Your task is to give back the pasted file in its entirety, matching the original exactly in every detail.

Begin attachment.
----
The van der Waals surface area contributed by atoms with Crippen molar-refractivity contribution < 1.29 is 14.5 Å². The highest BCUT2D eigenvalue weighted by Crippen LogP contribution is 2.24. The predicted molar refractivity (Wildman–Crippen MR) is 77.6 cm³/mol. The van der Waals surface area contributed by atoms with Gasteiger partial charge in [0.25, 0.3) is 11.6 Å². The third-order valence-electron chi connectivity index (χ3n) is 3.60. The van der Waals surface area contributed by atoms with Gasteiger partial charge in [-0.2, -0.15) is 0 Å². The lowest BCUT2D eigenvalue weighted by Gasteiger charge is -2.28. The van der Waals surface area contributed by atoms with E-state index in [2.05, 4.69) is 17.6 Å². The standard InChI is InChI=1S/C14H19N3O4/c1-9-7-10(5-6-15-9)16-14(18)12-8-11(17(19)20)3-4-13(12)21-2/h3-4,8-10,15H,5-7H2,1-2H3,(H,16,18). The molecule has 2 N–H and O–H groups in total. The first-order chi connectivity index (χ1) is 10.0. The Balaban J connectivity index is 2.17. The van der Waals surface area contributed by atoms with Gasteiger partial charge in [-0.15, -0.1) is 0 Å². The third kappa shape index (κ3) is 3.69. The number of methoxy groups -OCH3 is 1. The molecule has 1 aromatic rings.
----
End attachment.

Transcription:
The van der Waals surface area contributed by atoms with Crippen molar-refractivity contribution < 1.29 is 14.5 Å². The highest BCUT2D eigenvalue weighted by Crippen LogP contribution is 2.24. The predicted molar refractivity (Wildman–Crippen MR) is 77.6 cm³/mol. The van der Waals surface area contributed by atoms with Gasteiger partial charge in [0.25, 0.3) is 11.6 Å². The third-order valence-electron chi connectivity index (χ3n) is 3.60. The van der Waals surface area contributed by atoms with Gasteiger partial charge in [-0.2, -0.15) is 0 Å². The lowest BCUT2D eigenvalue weighted by Gasteiger charge is -2.28. The van der Waals surface area contributed by atoms with E-state index in [2.05, 4.69) is 17.6 Å². The standard InChI is InChI=1S/C14H19N3O4/c1-9-7-10(5-6-15-9)16-14(18)12-8-11(17(19)20)3-4-13(12)21-2/h3-4,8-10,15H,5-7H2,1-2H3,(H,16,18). The molecule has 2 N–H and O–H groups in total. The first-order chi connectivity index (χ1) is 10.0. The Balaban J connectivity index is 2.17. The van der Waals surface area contributed by atoms with Gasteiger partial charge in [-0.15, -0.1) is 0 Å². The third kappa shape index (κ3) is 3.69. The number of methoxy groups -OCH3 is 1. The molecule has 1 aromatic rings.